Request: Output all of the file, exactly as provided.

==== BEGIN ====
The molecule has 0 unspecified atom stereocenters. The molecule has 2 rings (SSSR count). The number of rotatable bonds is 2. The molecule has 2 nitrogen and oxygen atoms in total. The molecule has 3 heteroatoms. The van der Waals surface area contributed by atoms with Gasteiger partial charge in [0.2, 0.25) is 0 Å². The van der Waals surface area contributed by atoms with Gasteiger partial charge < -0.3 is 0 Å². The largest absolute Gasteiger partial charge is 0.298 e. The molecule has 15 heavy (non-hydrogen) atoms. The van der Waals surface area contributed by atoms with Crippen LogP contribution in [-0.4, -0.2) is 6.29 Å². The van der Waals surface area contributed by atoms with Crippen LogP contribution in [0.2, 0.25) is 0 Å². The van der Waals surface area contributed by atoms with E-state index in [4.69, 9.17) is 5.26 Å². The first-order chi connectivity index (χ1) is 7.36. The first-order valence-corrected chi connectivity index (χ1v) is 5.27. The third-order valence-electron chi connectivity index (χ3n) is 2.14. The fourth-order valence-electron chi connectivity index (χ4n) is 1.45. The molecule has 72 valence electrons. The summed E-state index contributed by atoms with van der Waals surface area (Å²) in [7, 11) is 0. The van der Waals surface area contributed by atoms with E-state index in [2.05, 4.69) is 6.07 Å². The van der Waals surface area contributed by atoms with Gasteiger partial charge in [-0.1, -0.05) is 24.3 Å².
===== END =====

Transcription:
The molecule has 0 unspecified atom stereocenters. The molecule has 2 rings (SSSR count). The number of rotatable bonds is 2. The molecule has 2 nitrogen and oxygen atoms in total. The molecule has 3 heteroatoms. The van der Waals surface area contributed by atoms with Gasteiger partial charge in [0.2, 0.25) is 0 Å². The van der Waals surface area contributed by atoms with Gasteiger partial charge < -0.3 is 0 Å². The largest absolute Gasteiger partial charge is 0.298 e. The molecule has 15 heavy (non-hydrogen) atoms. The van der Waals surface area contributed by atoms with Crippen LogP contribution in [-0.4, -0.2) is 6.29 Å². The van der Waals surface area contributed by atoms with Crippen LogP contribution in [0.2, 0.25) is 0 Å². The van der Waals surface area contributed by atoms with E-state index in [4.69, 9.17) is 5.26 Å². The first-order chi connectivity index (χ1) is 7.36. The first-order valence-corrected chi connectivity index (χ1v) is 5.27. The third-order valence-electron chi connectivity index (χ3n) is 2.14. The fourth-order valence-electron chi connectivity index (χ4n) is 1.45. The molecule has 72 valence electrons. The summed E-state index contributed by atoms with van der Waals surface area (Å²) in [7, 11) is 0. The van der Waals surface area contributed by atoms with E-state index in [2.05, 4.69) is 6.07 Å². The van der Waals surface area contributed by atoms with Gasteiger partial charge in [-0.1, -0.05) is 24.3 Å².